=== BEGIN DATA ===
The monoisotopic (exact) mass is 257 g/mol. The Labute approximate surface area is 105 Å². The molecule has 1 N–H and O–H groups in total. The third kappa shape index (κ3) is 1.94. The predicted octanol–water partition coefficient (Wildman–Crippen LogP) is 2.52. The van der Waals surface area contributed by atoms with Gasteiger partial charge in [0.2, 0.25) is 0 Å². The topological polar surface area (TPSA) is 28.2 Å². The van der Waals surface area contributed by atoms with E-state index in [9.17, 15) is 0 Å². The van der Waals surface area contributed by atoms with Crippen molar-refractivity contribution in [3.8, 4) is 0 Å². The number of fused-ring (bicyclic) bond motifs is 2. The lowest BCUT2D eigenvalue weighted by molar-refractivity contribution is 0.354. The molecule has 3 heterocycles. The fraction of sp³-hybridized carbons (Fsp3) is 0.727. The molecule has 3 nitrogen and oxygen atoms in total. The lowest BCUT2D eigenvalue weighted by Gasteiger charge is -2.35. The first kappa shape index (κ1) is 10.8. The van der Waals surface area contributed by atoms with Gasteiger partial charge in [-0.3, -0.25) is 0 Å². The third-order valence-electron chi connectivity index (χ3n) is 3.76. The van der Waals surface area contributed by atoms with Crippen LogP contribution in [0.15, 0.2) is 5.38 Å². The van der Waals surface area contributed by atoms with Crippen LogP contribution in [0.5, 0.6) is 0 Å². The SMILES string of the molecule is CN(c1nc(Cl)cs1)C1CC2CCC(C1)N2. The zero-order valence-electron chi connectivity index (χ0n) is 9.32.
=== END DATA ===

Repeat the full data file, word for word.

The monoisotopic (exact) mass is 257 g/mol. The Labute approximate surface area is 105 Å². The molecule has 1 N–H and O–H groups in total. The third kappa shape index (κ3) is 1.94. The predicted octanol–water partition coefficient (Wildman–Crippen LogP) is 2.52. The van der Waals surface area contributed by atoms with Gasteiger partial charge in [0.2, 0.25) is 0 Å². The topological polar surface area (TPSA) is 28.2 Å². The van der Waals surface area contributed by atoms with E-state index in [9.17, 15) is 0 Å². The van der Waals surface area contributed by atoms with Crippen molar-refractivity contribution in [3.8, 4) is 0 Å². The number of fused-ring (bicyclic) bond motifs is 2. The lowest BCUT2D eigenvalue weighted by molar-refractivity contribution is 0.354. The molecule has 3 heterocycles. The fraction of sp³-hybridized carbons (Fsp3) is 0.727. The molecule has 3 nitrogen and oxygen atoms in total. The lowest BCUT2D eigenvalue weighted by Gasteiger charge is -2.35. The first kappa shape index (κ1) is 10.8. The van der Waals surface area contributed by atoms with Gasteiger partial charge in [-0.3, -0.25) is 0 Å². The third-order valence-electron chi connectivity index (χ3n) is 3.76. The van der Waals surface area contributed by atoms with Crippen LogP contribution in [0.15, 0.2) is 5.38 Å². The van der Waals surface area contributed by atoms with Crippen LogP contribution in [0.5, 0.6) is 0 Å². The SMILES string of the molecule is CN(c1nc(Cl)cs1)C1CC2CCC(C1)N2. The zero-order valence-electron chi connectivity index (χ0n) is 9.32.